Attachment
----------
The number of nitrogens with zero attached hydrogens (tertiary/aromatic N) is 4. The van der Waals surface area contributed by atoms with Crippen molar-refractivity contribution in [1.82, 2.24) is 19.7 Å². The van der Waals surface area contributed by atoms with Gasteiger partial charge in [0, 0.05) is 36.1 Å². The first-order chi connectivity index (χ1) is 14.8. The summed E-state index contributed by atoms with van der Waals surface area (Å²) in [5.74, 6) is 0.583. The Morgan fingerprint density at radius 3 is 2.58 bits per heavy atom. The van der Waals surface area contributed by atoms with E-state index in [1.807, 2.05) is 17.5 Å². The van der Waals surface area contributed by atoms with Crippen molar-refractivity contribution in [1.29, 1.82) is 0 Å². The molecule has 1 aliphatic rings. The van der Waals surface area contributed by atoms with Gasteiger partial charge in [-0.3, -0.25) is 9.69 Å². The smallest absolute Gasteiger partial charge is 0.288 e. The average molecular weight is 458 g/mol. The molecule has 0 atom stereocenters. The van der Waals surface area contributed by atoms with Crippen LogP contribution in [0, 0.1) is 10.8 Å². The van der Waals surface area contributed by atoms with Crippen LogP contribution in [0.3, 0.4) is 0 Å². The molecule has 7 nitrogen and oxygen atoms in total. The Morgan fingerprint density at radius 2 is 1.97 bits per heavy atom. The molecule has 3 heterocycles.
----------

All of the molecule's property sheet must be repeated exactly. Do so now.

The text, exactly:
The number of nitrogens with zero attached hydrogens (tertiary/aromatic N) is 4. The van der Waals surface area contributed by atoms with Crippen molar-refractivity contribution in [1.82, 2.24) is 19.7 Å². The van der Waals surface area contributed by atoms with Gasteiger partial charge in [0, 0.05) is 36.1 Å². The first-order chi connectivity index (χ1) is 14.8. The summed E-state index contributed by atoms with van der Waals surface area (Å²) in [5.74, 6) is 0.583. The Morgan fingerprint density at radius 3 is 2.58 bits per heavy atom. The van der Waals surface area contributed by atoms with E-state index in [1.807, 2.05) is 17.5 Å². The van der Waals surface area contributed by atoms with Crippen molar-refractivity contribution in [1.29, 1.82) is 0 Å². The molecule has 1 aliphatic rings. The van der Waals surface area contributed by atoms with Gasteiger partial charge in [-0.3, -0.25) is 9.69 Å². The smallest absolute Gasteiger partial charge is 0.288 e. The average molecular weight is 458 g/mol. The molecule has 0 atom stereocenters. The van der Waals surface area contributed by atoms with Crippen LogP contribution in [0, 0.1) is 10.8 Å². The van der Waals surface area contributed by atoms with Crippen LogP contribution in [0.3, 0.4) is 0 Å². The molecule has 7 nitrogen and oxygen atoms in total. The Morgan fingerprint density at radius 2 is 1.97 bits per heavy atom. The molecule has 3 heterocycles.